Athletics isn’t really a sport that transfers well to the videogame sphere. Unless you’re using Kinect’s full body sensor, the inputs you’re making are never going to accurately reflect the action on screen. That’s why the button mashing of Konami’s Track & Field has been the basis of the genre since it first came out in the eighties.
London 2012, the official game of this summer’s Olympics, adds a few twists to the time honoured rapid taps, creating a control system with a little more finesse, and throws in a variety of sports that require dexterity over the ability to hammer the A button as quickly as humanly possible. The end result is an enjoyable but ultimately forgettable sporting experience.
Perhaps the biggest alteration to the ancient athletics blueprint that London 2012 makes is the way button mashing too quickly just as likely spells disaster as not button mashing quickly enough. Running events have a power bar, and you need to tap rapidly enough to keep that meter in the sweet spot towards the top.
Go too slow, and you’ll potter around the track with no hope of winning a medal, but go to fast and you’ll lose your rhythm, and suffer the same fate. It makes for a more intriguing, slightly less tiring style of play, and it’s a system that Sega rolls out to the other events as well.
Long Jump and High Jump both need you to run at the right speed, before inputting a combination of stick and button presses to throw your athlete over or across whatever they’re trying to clear. It’s certainly not the most complex of approaches, but each event has its own feel, thanks to different angle and speed requirements.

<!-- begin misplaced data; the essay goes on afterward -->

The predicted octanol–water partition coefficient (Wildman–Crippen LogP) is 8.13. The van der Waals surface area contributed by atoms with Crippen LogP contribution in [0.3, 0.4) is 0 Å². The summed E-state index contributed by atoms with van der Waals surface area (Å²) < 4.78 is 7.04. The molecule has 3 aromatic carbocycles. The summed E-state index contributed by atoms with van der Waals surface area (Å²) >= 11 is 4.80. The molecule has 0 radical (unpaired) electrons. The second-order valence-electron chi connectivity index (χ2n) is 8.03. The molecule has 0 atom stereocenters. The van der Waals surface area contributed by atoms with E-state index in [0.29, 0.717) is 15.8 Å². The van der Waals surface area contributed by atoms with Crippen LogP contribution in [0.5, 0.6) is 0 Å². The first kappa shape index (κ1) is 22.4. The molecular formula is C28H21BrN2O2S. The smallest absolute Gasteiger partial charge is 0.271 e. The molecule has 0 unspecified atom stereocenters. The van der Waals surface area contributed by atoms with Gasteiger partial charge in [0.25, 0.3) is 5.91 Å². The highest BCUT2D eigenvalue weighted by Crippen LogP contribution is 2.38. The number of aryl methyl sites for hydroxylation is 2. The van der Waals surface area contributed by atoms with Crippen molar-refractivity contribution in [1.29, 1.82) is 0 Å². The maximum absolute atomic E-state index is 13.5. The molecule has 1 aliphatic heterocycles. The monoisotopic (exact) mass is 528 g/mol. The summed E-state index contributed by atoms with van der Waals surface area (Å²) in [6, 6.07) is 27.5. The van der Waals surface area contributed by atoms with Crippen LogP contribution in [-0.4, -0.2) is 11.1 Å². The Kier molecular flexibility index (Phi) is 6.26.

Oddly, the jewel in the crown isn’t any of the showcase running events, it’s the Table Tennis. You use the right stick to fire shots, and the left to move your ping-pong player around the table. Quick twists of the right stick add spin to the ball, and even on the lower difficulty settings, the matches are frenetic and addictive.
The cycling events fail to capture the excitement of the real thing, and the ladies beach volleyball is pretty dull as well. Swimming plays like an intriguing rhythm game, where you drag down on the right and left sticks in time with the movements of your swimmer. Weightlifting is all about power and angles, mashing buttons and making sure you position your sticks correctly when you go for a lift.
There are a variety of shooting and archery events too, from quick-fire pistol and bow shooting, to a pretty exciting clay pigeon shooting game called Skeet. Multiplayer modes let you duke it out with friends online or off, creating your own mini-Olympiad and taking part in a variety of challenges.
In small doses, London 2012 is a perfectly enjoyable party game. It’s unlikely you’ll get too involved with the single player, apart from the excellent Table Tennis, but there are enough multiplayer options to make sure you stay interested at least until the real Olympics start at the end of July.